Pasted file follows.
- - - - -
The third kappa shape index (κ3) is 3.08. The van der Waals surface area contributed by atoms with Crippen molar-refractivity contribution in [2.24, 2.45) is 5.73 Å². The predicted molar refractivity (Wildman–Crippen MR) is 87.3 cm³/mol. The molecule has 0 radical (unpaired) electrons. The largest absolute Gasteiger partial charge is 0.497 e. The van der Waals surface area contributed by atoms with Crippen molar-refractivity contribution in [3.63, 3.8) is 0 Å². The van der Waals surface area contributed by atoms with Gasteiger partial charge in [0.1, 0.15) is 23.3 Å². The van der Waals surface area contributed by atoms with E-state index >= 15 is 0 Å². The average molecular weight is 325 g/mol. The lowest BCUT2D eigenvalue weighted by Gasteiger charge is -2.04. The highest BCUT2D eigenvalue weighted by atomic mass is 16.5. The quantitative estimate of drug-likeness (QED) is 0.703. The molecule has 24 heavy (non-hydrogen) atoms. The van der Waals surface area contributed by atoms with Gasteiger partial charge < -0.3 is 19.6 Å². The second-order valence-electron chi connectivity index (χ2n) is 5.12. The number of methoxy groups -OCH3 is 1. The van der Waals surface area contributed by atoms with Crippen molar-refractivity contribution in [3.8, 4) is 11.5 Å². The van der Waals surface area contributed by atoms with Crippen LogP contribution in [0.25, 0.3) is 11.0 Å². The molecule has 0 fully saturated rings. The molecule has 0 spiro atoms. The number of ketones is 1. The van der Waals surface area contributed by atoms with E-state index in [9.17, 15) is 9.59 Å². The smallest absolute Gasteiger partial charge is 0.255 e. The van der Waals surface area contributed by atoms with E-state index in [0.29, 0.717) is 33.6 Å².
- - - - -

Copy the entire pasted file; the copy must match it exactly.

The third kappa shape index (κ3) is 3.08. The van der Waals surface area contributed by atoms with Crippen molar-refractivity contribution in [2.24, 2.45) is 5.73 Å². The predicted molar refractivity (Wildman–Crippen MR) is 87.3 cm³/mol. The molecule has 0 radical (unpaired) electrons. The largest absolute Gasteiger partial charge is 0.497 e. The van der Waals surface area contributed by atoms with Crippen molar-refractivity contribution in [3.63, 3.8) is 0 Å². The van der Waals surface area contributed by atoms with Gasteiger partial charge in [0.1, 0.15) is 23.3 Å². The van der Waals surface area contributed by atoms with E-state index >= 15 is 0 Å². The average molecular weight is 325 g/mol. The lowest BCUT2D eigenvalue weighted by Gasteiger charge is -2.04. The highest BCUT2D eigenvalue weighted by atomic mass is 16.5. The quantitative estimate of drug-likeness (QED) is 0.703. The molecule has 24 heavy (non-hydrogen) atoms. The van der Waals surface area contributed by atoms with Gasteiger partial charge < -0.3 is 19.6 Å². The second-order valence-electron chi connectivity index (χ2n) is 5.12. The number of methoxy groups -OCH3 is 1. The van der Waals surface area contributed by atoms with Crippen molar-refractivity contribution in [3.8, 4) is 11.5 Å². The van der Waals surface area contributed by atoms with Crippen LogP contribution in [0.25, 0.3) is 11.0 Å². The molecule has 0 fully saturated rings. The molecule has 0 spiro atoms. The number of ketones is 1. The van der Waals surface area contributed by atoms with E-state index in [9.17, 15) is 9.59 Å². The smallest absolute Gasteiger partial charge is 0.255 e. The van der Waals surface area contributed by atoms with E-state index in [0.29, 0.717) is 33.6 Å².